Geneva Revisited - The American Spectator | USA News and Politics
Geneva Revisited

Sooner or later multiculturalism — like all utopian ideas–was bound to get tossed into Trotsky’s dustbin of history. Now, 36 years after the commonwealth of Canada became the first nation to adopt the policy as a way to appease French Quebec separatists, we have arrived full circle with more and more Western countries favoring monoculturalism and limited immigration as a way to protect their culture, heritage, language and majority status.

Behind multiculturalism was the conceit that various tribes, races, and sects embracing radically different or opposing values — indeed encouraged to embrace different values — might live together in peace and harmony. What’s more, one and all would be richer for the association. And since we are all reasonable modern people ancient grudges and historical injustices would be as forgotten as, say, Walter Mondale’s running mate.* Under multiculturalism the Earth would be a peaceable kingdom once more, an Eden before the fall.

Only it didn’t quite work out that way. It seems tribes, races, and sects do hold grudges. Sometimes for a thousand years. And as for sharing different values, many Muslim immigrants and their Saudi and Egyptian spiritual advisors were not as big on multiculturalism as were the West’s intellectuals and politicos. The former’s secular European neighbors were not regarded as distinct cultural groups with equal cultural and political status, but godless infidels and Zionist apes and swine.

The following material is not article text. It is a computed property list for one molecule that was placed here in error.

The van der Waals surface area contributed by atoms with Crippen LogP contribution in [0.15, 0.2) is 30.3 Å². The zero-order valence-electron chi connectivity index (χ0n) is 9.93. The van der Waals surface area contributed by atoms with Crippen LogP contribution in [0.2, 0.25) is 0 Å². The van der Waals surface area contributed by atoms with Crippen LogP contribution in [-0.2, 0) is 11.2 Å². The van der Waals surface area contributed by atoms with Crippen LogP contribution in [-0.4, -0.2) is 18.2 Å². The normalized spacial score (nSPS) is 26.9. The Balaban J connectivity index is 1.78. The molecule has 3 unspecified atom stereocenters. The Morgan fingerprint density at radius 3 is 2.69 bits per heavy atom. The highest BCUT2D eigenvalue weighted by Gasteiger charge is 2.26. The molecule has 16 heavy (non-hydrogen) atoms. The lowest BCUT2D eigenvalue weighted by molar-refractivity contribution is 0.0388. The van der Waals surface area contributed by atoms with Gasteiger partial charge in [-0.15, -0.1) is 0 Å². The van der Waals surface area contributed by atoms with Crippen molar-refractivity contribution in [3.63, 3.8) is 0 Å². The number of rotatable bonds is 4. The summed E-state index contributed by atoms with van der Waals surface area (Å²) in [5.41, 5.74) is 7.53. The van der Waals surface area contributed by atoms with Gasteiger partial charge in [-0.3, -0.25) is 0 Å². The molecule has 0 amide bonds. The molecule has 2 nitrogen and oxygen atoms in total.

When the geniuses behind multiculturalism finally bothered to venture into Europe’s Islamic ghettos they were aghast at the intolerance, misogyny, honor killings, fatwas, female circumcision, forced marriages, allegiance to pan-Islam, and the constant calls for curbs on speech under the guise of banning defamation of religious sentiments.

So if multiculturalism is passe and monoculturalism is ethnocentric, what then is to be done?

The Anglo-Dutch writer Ian Buruma suggests it is pointless to try to assimilate Muslims. Most are simply not interested. Nor are they likely to trade their religion and customs for what they have been told are immoral Western values. Therefore the West must reconcile itself and embrace a group whose leaders would like to do away with modern liberal democracy. It is the West that must adapt to Islam, not the other way round. Not by converting, but in a hundred small ways: curbs on free speech, the press and granting Muslims their own religious-based laws and justice system where the Koran and not the rule of law is the final arbiter. And anyone who resists, anyone who fights to protect Enlightenment values versus fundamentalist Islam will be put down as a “nationalist” and an Islamophobe. Just as in the Cold War anyone who resisted the lure of Communism was a John Bircher and a McCarthyite.

Read Buruma and you will find a first-rate example of one of Europe’s prominent intellectual’s twisted reasoning in all its perplexity: “Many [Muslims] will not abandon their religion, so Europeans must learn to live with them and with Islam,” writes Buruma, then, a few paragraphs later contradicts himself in his conclusion: “We must do everything to encourage Europe’s Muslim to become assimilated in European societies. It is our only hope.” In other words, our only hope is hopeless.